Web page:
In his splendid Congress at War, the seasoned historian Fergus Bordewich...skillfully describes the continuing congressional effort to abolish the institution ... The author also describes frequent tension between the president and the radical Republicans ... These and other Americans, as Mr. Bordewich...remind[s] us, only by working in tandem finally succeeded in defeating slavery—the greatest moral victory the nation has yet achieved.
... extraordinary ... With fluid, fluent style [Bordewich] encapsulates the period’s sweep, punctuating his broader narrative with colorful detail, bringing acerbic debates into clear focus ... Bordewich skillfully humanizes the back-and-forth that led to these decisions, portraying great men rolling up their sleeves and politicking, at times surreptitiously ... The author deftly draws his reader into the realities of late 18th-century America, animating settings and conditions that made life in general and political service in particular exasperating ... Bordewich writes in such a lively manner one feels like an uninvited but enthralled observer overhearing the debates of that auspicious assembly.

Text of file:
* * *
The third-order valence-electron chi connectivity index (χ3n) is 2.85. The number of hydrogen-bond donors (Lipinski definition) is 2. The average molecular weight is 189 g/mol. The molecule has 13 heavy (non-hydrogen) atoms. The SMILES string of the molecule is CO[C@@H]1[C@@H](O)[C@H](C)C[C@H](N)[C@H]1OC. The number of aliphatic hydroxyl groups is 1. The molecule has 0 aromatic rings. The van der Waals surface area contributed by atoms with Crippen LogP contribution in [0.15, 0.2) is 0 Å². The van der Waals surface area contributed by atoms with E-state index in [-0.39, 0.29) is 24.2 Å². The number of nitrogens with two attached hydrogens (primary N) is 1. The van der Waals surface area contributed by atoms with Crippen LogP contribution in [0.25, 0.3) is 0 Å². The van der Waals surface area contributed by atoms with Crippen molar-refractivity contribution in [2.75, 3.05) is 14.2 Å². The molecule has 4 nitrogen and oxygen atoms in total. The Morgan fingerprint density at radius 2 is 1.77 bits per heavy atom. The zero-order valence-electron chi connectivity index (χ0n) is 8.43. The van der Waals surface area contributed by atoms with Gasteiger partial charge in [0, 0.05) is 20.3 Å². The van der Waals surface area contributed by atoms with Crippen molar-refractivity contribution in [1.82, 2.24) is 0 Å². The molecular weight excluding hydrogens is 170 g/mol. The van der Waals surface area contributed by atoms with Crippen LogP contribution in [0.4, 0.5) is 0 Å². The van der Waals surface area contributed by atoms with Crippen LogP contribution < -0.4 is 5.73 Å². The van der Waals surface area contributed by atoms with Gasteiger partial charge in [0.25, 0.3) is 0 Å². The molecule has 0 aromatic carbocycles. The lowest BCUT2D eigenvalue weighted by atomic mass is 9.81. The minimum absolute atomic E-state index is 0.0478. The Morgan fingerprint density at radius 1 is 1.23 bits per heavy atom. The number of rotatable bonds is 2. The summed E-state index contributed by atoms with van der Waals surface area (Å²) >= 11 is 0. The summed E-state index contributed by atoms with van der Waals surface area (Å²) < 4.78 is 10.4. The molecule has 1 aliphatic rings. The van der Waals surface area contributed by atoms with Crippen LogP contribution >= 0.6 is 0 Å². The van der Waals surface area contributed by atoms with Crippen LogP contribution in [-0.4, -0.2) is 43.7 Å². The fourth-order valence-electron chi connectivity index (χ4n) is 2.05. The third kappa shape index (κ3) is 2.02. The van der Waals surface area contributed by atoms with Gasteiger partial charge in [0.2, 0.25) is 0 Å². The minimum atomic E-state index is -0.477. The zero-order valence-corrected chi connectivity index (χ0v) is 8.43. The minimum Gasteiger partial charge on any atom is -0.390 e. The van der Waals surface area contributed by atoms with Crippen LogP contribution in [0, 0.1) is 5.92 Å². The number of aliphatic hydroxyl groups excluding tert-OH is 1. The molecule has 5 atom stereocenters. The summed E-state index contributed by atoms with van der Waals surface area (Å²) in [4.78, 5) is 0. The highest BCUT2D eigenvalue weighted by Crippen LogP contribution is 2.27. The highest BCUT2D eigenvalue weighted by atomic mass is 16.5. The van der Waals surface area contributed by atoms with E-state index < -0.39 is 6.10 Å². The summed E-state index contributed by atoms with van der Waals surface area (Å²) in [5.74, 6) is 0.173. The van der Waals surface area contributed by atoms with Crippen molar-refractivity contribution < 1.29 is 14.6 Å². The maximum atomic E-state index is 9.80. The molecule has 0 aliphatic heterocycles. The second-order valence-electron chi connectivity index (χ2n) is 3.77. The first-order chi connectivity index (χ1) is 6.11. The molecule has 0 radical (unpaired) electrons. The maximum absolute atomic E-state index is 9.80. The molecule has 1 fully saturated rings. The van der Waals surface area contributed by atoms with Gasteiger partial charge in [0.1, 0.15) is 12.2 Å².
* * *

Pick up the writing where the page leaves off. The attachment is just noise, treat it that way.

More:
Although the subject of the book is specific, its implications are universal ... has an aptly pugnacious subtitle ... This is popular history of a high order—Bordewich has a terrific eye and ear for the details of his chosen time—and it thoroughly reflects the larger revisionism of our day ... Bordewich is more concerned with magnifying his Radical Republican heroes than with diminishing old Abe ... Lincoln understood the great truth of liberal-democratic policies: that it is the job of a political leader, in a time of crisis, to make the unthinkable imaginable, for then it will rapidly become possible, and soon essential. Bordewich, failing to grasp this truth, reads Lincoln’s words in ways that miss his purposes. He accuses Lincoln of looking past moral concerns when he is actually looking around corners ... Bordewich—like left revisionists generally—resists a political understanding of Lincoln’s political rhetoric. What Booth grasped in a second the revisionists tend to miss at length: that throughout the war Lincoln saw, as great politicians do, that opening the door to radical reform is the hardest part.